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Antitrust Market Definition—A Review of Five Influential Papers

Winter 2018
Audrey Boles, Sam Brott, and Michele Martin
BRG Review

In 1982, economist and Nobel Laureate George Stigler issued the following call to action:

My lament is that this battle on market definitions, which is fought thousands of times what with all the private antitrust suits, has received virtually no attention from us economists. Except for a casual flirtation with cross-elasticities of demand and supply, the determination of markets has remained an undeveloped area of economic research at either the theoretical or empirical level.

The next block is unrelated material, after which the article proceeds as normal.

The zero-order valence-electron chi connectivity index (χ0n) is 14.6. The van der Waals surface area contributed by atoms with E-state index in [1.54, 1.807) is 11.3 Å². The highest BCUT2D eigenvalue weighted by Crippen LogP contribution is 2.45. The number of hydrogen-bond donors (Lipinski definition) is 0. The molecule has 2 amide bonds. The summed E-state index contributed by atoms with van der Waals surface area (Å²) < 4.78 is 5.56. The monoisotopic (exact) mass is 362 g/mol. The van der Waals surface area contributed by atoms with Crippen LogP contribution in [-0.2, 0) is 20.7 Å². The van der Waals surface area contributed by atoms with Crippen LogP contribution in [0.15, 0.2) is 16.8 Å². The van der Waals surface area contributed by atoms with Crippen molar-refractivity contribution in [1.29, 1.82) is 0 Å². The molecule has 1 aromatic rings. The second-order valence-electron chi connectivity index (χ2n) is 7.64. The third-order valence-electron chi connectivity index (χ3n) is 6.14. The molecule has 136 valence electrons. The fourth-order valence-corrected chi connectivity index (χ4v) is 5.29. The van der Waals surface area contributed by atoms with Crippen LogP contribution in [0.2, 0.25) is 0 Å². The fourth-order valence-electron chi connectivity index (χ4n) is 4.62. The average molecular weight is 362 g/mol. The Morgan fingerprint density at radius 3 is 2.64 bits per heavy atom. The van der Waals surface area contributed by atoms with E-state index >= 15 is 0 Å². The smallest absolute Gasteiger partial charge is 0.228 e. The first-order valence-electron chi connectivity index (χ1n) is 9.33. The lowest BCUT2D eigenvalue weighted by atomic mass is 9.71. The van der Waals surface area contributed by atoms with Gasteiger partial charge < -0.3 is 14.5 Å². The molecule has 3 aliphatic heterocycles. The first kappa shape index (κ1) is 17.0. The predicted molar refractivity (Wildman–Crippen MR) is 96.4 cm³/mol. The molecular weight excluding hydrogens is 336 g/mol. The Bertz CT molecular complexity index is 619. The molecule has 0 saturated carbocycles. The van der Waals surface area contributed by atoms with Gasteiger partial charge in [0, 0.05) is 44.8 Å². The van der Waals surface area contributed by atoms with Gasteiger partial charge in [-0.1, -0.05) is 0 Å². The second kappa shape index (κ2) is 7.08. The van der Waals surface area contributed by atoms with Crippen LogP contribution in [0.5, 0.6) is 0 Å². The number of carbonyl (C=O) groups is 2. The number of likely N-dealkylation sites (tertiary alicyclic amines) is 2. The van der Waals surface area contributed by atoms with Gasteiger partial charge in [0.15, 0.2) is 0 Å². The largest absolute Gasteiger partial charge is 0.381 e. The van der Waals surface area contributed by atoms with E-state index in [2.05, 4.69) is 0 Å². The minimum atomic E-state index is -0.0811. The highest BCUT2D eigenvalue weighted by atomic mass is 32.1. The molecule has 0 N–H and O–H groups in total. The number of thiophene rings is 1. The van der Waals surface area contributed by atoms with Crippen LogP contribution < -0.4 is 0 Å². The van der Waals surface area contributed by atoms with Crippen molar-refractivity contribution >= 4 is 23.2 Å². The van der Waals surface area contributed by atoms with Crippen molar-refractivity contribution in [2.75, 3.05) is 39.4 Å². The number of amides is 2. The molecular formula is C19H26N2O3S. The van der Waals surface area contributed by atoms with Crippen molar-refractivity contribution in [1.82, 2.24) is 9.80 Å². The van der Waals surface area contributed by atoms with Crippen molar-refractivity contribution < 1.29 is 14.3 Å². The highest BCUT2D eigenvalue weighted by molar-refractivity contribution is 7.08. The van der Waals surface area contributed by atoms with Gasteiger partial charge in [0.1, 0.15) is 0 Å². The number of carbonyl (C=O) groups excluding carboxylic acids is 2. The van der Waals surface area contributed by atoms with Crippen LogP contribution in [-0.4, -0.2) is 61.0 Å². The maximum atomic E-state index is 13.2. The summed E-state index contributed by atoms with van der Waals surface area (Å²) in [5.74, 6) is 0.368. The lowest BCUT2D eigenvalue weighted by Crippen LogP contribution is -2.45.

Since that time (and, in fact, a few years prior), economists have crafted both empirical and theoretical methods that could be used to define antitrust markets to aid inquiry into competitive effects. What follows is a collection of summaries of five papers that have influenced thinking about market definition over the last thirty years.

We focus on five papers that embody interesting points in the history and evolution of thinking about market definition in the United States.

Read the full paper in the Winter 2018 BRG Review.

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